Friday, February 16, 2018
When Austrian writer Elfriede Jelinek’s play Charges (Die Schutzbefohlenen) premiered in 2014, it featured German actors speaking of flight and exile while accompanied on stage by a chorus of actual refugees. While critics debated representations of refugees in European theater, the Vienna-based Versatorium collective responded by translating Jelinek’s monolingual play into nine languages. The group, which includes professional translators, students, and refugees, also performed dramatic readings of their translations in various European venues. By staging translation as a multidirectional process of encounter, Versatorium challenges models of advocacy that position refugees as mute victims while extending the polyvocal potential of Jelinek’s text.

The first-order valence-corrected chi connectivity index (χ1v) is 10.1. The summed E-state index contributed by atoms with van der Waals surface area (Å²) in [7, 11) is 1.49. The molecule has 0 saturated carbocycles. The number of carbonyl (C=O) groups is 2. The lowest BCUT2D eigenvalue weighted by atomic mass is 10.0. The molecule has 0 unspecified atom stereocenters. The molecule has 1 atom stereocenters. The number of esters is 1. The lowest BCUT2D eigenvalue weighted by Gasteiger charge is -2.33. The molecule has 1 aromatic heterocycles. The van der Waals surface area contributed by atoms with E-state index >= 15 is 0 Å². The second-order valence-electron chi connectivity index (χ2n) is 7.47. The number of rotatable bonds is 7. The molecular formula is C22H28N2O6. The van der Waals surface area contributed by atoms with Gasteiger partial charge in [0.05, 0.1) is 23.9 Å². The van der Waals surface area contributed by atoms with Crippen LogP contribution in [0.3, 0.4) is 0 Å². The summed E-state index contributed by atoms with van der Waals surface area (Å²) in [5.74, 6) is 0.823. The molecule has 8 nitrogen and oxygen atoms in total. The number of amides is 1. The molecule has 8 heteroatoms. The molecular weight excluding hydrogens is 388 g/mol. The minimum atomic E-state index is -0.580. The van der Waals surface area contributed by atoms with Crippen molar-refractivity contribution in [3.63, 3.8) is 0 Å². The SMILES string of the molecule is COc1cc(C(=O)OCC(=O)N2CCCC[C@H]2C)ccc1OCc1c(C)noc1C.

Robin Ellis is a Visiting Assistant Professor of German Studies at Davidson College. She received her Ph.D. in German Studies from the University of California, Berkeley with a dissertation titled “Making Translation Visible: Interpreters in European Film and Literature.” Her research focuses on questions of transnational mobility and intercultural communication, and her publications include articles on Joe May’s 1921 film The Indian Tomb and Feridun Zaimoglu’s 1998 mock-ethnography Headstuff.
Organized and Sponsored by the German Department and Center for German Studies